The University of Wyoming Faculty Senate voted down a controversial proposal for a new professor of practice faculty track last week, the Casper Star-Tribune reported. The measure failed 28 to 18. Donal O’Toole, professor of veterinary science, reportedly said the faculty opposed a new faculty rank based on professional experience rather than academic expertise over concerns that potential donor and industry influence posed too great a threat to academic freedom. Some worried that as public funding for the university continued to decline, the university would become overreliant on faculty lines linked to outside funding. Others who supported the measure said those concerns were unfounded, and that the university already employs instructors from industry as visiting professors.
Some students and others are asking why the board of Essex County College, in New Jersey, suspended Gale Gibson, the president, and Rashidah Hasan, the college's general counsel and vice president for human resources, NJ.com reported. There has been no public explanation for their suspensions, but there have been reports of a financial investigation. Students and supporters of Gibson have said they deserve an explanation of what is going on.
The Association of American Medical Colleges, the Association of American Universities and the Association of Public and Land-grant Universities have deep concerns about a congressional panel’s plan to subpoena universities for the names of faculty members, graduate students and other personnel involved in fetal tissue research. “Many scientists and physicians are deeply concerned for their safety and that of their patients, colleagues and students in light of inflammatory statements and reports surrounding fetal tissue donation,” the associations wrote in a letter Thursday to leaders of the Select Investigative Panel on Infant Lives. “We are troubled that this information is being sought without any rules or process in place to govern how the panel will use and protect personally identifiable and other sensitive information. … These requests appear to go beyond the panel’s stated scope of ‘relevant matters with respect to fetal tissue procurement.’”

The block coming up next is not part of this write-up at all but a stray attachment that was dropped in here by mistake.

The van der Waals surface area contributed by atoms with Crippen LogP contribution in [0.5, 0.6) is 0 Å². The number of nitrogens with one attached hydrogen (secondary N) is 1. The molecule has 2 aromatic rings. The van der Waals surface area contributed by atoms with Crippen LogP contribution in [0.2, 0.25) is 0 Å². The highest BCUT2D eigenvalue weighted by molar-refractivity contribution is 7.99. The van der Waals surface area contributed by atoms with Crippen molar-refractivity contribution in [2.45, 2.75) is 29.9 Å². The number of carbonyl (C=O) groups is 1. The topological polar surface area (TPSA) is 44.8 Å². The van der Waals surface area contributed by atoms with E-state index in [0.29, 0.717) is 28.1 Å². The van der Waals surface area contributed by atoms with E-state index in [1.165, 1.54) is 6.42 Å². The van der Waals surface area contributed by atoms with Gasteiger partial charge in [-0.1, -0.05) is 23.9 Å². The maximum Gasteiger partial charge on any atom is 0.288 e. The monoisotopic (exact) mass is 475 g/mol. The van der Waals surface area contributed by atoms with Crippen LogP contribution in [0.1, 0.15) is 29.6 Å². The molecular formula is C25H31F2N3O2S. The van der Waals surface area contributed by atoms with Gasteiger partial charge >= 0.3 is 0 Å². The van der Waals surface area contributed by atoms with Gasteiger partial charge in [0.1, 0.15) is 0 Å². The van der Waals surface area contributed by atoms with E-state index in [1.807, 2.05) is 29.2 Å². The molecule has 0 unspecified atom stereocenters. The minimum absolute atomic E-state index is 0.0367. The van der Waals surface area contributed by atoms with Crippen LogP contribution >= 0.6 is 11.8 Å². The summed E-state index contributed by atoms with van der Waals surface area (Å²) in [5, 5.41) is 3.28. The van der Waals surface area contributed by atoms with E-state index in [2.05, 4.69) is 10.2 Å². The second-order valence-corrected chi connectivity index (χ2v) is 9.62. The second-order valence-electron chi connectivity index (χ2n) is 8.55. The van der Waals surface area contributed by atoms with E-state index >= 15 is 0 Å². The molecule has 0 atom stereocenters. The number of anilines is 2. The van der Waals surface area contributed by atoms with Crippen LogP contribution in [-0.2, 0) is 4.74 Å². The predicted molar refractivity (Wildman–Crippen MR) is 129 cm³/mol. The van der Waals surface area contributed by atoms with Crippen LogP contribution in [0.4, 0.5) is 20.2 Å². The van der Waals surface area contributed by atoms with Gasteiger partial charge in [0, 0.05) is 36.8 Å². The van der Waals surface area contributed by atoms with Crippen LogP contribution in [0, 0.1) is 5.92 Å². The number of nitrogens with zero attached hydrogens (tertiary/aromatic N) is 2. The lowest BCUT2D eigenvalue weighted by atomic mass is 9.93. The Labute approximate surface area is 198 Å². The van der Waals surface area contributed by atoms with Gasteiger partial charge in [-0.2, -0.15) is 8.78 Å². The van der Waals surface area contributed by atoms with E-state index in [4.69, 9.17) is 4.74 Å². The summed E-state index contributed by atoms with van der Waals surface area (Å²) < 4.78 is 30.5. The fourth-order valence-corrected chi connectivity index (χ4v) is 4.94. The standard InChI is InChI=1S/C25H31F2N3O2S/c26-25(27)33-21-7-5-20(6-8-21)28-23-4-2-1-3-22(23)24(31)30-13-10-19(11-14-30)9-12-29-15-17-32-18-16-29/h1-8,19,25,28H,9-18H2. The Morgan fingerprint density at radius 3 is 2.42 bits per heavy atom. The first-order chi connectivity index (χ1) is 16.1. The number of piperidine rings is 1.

The associations’ letter was prompted by recent revelations that the select panel intends to subpoena institutions for the names and identities of those involved in fetal tissue research, which is legal but controversial since some tissue is obtained through abortions. Some institutions responded to the panel’s initial request for information about fetal tissue research and procurement on their campuses by redacting faculty, staff and administrators’ names, citing security concerns. But the panel wants the information anyway, and is considering obtaining it by legal means. Some have said the process is more about intimidating scientists involved in this work than anything else, but members of the committee say they want to make sure the tissue was acquired legally.
Thursday's letter asks the panel to work in a "bipartisan fashion" to create rules about how personal information will be used, and how security will be promoted. "In the absence of such rules, we urge the panel not to compel the release of individually identifiable information," the associations wrote. "We urge you to allow academic institutions to continue their cooperative engagement with the panel, providing requested information about practices and the value of fetal tissue research without unnecessarily endangering the safety of those seeking to advance discovery and improve health."
George Mason University on Thursday announced that it had renamed its law school the Antonin Scalia School of Law. The law school also received $20 million from an anonymous donor and $10 million from the Charles Koch Foundation, a high-profile funder of conservative causes.
Those gifts, the combined amount being the largest ever received by George Mason, will be used to create three new scholarships for law students, the university said. One of the scholarships also will be named for Scalia, the conservative U.S. Supreme Court associate justice who died in February. Scalia was a longtime resident of Northern Virginia, where George Mason is located.
The law school is well known for its conservative scholarship and for attracting many conservative students.
Another Beltway law school, at Georgetown University, in February issued a statement mourning Scalia's death. Some professors objected to the law school's move, saying such "unmitigated praise" should not have been attributed to the entire law school community.